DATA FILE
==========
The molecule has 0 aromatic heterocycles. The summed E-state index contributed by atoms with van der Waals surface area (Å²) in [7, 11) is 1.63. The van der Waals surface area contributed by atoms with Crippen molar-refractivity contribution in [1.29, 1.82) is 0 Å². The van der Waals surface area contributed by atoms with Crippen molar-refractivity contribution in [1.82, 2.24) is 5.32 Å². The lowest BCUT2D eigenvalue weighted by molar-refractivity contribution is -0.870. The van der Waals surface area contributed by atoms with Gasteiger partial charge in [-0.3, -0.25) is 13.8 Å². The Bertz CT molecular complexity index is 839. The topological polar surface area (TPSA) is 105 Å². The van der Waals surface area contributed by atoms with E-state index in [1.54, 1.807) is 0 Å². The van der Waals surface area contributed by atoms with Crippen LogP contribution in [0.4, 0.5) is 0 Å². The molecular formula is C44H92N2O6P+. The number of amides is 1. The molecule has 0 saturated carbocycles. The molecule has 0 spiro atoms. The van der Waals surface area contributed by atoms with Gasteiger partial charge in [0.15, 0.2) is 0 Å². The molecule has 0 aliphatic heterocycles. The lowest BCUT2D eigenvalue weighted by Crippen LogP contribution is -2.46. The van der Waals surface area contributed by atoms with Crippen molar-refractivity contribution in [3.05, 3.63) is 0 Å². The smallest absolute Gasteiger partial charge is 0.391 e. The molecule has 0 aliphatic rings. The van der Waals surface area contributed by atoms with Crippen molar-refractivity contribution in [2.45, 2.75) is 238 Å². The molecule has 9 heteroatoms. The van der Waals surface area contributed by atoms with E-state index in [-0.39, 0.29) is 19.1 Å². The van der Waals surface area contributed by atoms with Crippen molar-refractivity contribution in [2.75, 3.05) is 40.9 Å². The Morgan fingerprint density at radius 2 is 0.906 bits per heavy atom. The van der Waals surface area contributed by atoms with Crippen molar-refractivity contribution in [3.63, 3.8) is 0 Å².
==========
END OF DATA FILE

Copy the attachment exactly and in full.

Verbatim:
The molecule has 0 aromatic heterocycles. The summed E-state index contributed by atoms with van der Waals surface area (Å²) in [7, 11) is 1.63. The van der Waals surface area contributed by atoms with Crippen molar-refractivity contribution in [1.29, 1.82) is 0 Å². The van der Waals surface area contributed by atoms with Crippen molar-refractivity contribution in [1.82, 2.24) is 5.32 Å². The lowest BCUT2D eigenvalue weighted by molar-refractivity contribution is -0.870. The van der Waals surface area contributed by atoms with Gasteiger partial charge in [-0.3, -0.25) is 13.8 Å². The Bertz CT molecular complexity index is 839. The topological polar surface area (TPSA) is 105 Å². The van der Waals surface area contributed by atoms with E-state index in [1.54, 1.807) is 0 Å². The van der Waals surface area contributed by atoms with Crippen LogP contribution in [0.4, 0.5) is 0 Å². The molecular formula is C44H92N2O6P+. The number of amides is 1. The molecule has 0 saturated carbocycles. The molecule has 0 spiro atoms. The van der Waals surface area contributed by atoms with Gasteiger partial charge in [0.15, 0.2) is 0 Å². The molecule has 0 aliphatic heterocycles. The lowest BCUT2D eigenvalue weighted by Crippen LogP contribution is -2.46. The van der Waals surface area contributed by atoms with Crippen molar-refractivity contribution in [3.05, 3.63) is 0 Å². The smallest absolute Gasteiger partial charge is 0.391 e. The molecule has 0 aliphatic rings. The van der Waals surface area contributed by atoms with Crippen molar-refractivity contribution in [2.45, 2.75) is 238 Å². The molecule has 9 heteroatoms. The van der Waals surface area contributed by atoms with E-state index in [-0.39, 0.29) is 19.1 Å². The van der Waals surface area contributed by atoms with Crippen molar-refractivity contribution in [2.75, 3.05) is 40.9 Å². The Morgan fingerprint density at radius 2 is 0.906 bits per heavy atom. The van der Waals surface area contributed by atoms with Crippen molar-refractivity contribution in [3.63, 3.8) is 0 Å².